That's whimsy, not logic.
There was nothing before time. By definition.
"Just not a temporal kind of 'before,'" is gibberish.
I'm not familiar with that. I've told this story before, presumably here, and possibly to you, but I don't know:
In A Brief History of Time, Hawking said the big bang was the beginning, but then he hedged, saying something like, "At least we can call it the beginning, since we don't know what came before."
Asimov made the same move in one of his books.
I am not aware of any scientific consensus that the big bang was the actual beginning. We don't know what (or whether anything) happened before, but that doesn't make it the ultimate start of everything.
Internet Christians often assert that science does claim the big bang is the beginning. I tend to ignore them after they decline to provide evidence of any such scientific consensus.
But, one time, some years ago now, one internet Christian was adamant. He wouldn't provide citations, but he insisted that I was out of date, that such a consensus did now exist.
So, due diligence, I went up on campus; I found a cosmologist; I put him the question of whether such a consensus existed.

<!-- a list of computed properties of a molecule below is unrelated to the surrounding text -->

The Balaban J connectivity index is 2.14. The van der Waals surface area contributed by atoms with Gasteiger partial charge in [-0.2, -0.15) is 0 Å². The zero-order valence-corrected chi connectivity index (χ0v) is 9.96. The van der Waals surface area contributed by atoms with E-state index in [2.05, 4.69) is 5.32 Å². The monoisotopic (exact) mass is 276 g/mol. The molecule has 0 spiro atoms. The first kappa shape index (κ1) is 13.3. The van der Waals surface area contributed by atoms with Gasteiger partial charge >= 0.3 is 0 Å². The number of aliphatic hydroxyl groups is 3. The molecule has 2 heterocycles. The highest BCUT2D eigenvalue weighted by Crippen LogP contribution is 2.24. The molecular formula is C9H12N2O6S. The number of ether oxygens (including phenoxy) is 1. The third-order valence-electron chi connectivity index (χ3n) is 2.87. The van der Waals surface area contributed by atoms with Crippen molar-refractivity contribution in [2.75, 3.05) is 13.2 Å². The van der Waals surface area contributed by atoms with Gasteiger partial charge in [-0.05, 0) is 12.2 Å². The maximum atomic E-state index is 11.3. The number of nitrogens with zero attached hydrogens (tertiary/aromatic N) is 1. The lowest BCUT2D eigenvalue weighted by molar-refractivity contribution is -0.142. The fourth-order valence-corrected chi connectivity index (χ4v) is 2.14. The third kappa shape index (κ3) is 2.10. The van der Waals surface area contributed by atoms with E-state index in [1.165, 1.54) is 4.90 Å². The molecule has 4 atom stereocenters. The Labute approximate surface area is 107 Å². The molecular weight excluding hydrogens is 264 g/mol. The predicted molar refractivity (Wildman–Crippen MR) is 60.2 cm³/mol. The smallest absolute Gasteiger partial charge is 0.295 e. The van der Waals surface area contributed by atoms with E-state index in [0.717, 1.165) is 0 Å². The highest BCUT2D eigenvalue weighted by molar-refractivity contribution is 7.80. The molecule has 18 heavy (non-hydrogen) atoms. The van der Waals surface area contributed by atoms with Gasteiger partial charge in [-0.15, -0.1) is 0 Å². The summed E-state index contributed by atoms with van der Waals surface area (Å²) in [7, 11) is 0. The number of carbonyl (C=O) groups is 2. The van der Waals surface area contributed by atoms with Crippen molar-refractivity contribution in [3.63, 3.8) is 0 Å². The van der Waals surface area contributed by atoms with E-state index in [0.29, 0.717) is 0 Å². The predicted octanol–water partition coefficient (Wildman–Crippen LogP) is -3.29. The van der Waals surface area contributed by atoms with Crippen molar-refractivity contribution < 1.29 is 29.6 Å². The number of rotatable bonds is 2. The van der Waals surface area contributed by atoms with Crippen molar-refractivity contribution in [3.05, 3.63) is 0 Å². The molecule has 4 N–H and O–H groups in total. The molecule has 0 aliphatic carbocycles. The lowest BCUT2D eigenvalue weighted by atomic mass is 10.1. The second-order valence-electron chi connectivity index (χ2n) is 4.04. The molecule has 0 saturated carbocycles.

He said, "Nobody knows what happened before the big bang! Nobody knows what happened before the big bang! Nobody knows what happened before the big bang!"
My conclusion must remain, then, that I have no reason to assume that the big bang was the beginning.
Before you ask whether I'm saying that there was time before the big bang, I'll quote Bertrand Russell, as I am so often forced to do:
Russell said something like this: "When the experts are agreed, the layman does well not to take the opposite position. When the experts are not agreed, the layman does well not to take any position."
I do not have a position on this question. I don't know whether the big bang was the beginning.
If you say it was, the burden of proof is on you.
Oh, oh, lemme at it!
Except it's dinner time. Once again, I'll be back.
Post 25: Sat Jun 08, 2019 10:33 pm
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I don't know why you say that.
Take virtual particles as an example: They begin without cause.
What other example of an uncaused thing do we have? According to the inferential logic of P1, we should conclude that all uncaused things have beginnings.
There's no way you can support that claim.
And, regardless of that, there's no way to define "beginning" so that gods don't begin but the rest of the universe does.
Here, I'll give it a shot. I'll say that something begins if there is a point in time such that it exists after that time but doesn't exist before it.